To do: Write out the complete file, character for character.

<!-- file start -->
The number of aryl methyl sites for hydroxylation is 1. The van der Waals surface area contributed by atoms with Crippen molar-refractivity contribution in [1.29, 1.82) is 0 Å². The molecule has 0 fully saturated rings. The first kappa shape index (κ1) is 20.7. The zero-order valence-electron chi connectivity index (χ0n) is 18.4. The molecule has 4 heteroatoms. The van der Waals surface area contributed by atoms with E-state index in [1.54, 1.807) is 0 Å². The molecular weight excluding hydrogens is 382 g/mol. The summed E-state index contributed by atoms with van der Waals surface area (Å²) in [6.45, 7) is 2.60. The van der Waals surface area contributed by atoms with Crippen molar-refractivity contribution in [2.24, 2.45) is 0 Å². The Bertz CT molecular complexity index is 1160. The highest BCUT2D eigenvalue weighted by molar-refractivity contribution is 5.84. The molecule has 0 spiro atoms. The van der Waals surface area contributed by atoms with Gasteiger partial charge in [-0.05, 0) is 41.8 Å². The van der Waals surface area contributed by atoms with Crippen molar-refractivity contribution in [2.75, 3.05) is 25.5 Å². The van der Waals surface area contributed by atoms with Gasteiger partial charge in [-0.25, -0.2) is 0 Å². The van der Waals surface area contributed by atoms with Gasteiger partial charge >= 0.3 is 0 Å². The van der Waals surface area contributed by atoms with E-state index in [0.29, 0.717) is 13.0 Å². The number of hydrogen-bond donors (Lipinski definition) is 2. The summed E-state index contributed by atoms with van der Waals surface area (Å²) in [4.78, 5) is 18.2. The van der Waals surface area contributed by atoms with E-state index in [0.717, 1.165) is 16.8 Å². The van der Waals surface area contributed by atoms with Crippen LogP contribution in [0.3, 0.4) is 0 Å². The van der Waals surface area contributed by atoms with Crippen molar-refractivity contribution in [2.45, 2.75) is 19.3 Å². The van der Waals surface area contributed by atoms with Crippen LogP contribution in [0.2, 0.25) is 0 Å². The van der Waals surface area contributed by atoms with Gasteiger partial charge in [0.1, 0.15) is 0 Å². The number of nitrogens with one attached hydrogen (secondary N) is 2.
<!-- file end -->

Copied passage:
The number of aryl methyl sites for hydroxylation is 1. The van der Waals surface area contributed by atoms with Crippen molar-refractivity contribution in [1.29, 1.82) is 0 Å². The molecule has 0 fully saturated rings. The first kappa shape index (κ1) is 20.7. The zero-order valence-electron chi connectivity index (χ0n) is 18.4. The molecule has 4 heteroatoms. The van der Waals surface area contributed by atoms with E-state index in [1.54, 1.807) is 0 Å². The molecular weight excluding hydrogens is 382 g/mol. The summed E-state index contributed by atoms with van der Waals surface area (Å²) in [6.45, 7) is 2.60. The van der Waals surface area contributed by atoms with Crippen molar-refractivity contribution in [2.24, 2.45) is 0 Å². The Bertz CT molecular complexity index is 1160. The highest BCUT2D eigenvalue weighted by molar-refractivity contribution is 5.84. The molecule has 0 spiro atoms. The van der Waals surface area contributed by atoms with Gasteiger partial charge in [-0.05, 0) is 41.8 Å². The van der Waals surface area contributed by atoms with Crippen molar-refractivity contribution in [2.75, 3.05) is 25.5 Å². The van der Waals surface area contributed by atoms with Gasteiger partial charge in [-0.25, -0.2) is 0 Å². The van der Waals surface area contributed by atoms with Gasteiger partial charge >= 0.3 is 0 Å². The van der Waals surface area contributed by atoms with E-state index in [0.29, 0.717) is 13.0 Å². The number of hydrogen-bond donors (Lipinski definition) is 2. The summed E-state index contributed by atoms with van der Waals surface area (Å²) in [4.78, 5) is 18.2. The van der Waals surface area contributed by atoms with E-state index in [0.717, 1.165) is 16.8 Å². The van der Waals surface area contributed by atoms with Crippen LogP contribution in [0.3, 0.4) is 0 Å². The van der Waals surface area contributed by atoms with Crippen molar-refractivity contribution in [2.45, 2.75) is 19.3 Å². The van der Waals surface area contributed by atoms with Crippen LogP contribution in [0.2, 0.25) is 0 Å². The van der Waals surface area contributed by atoms with Gasteiger partial charge in [0.1, 0.15) is 0 Å². The number of nitrogens with one attached hydrogen (secondary N) is 2.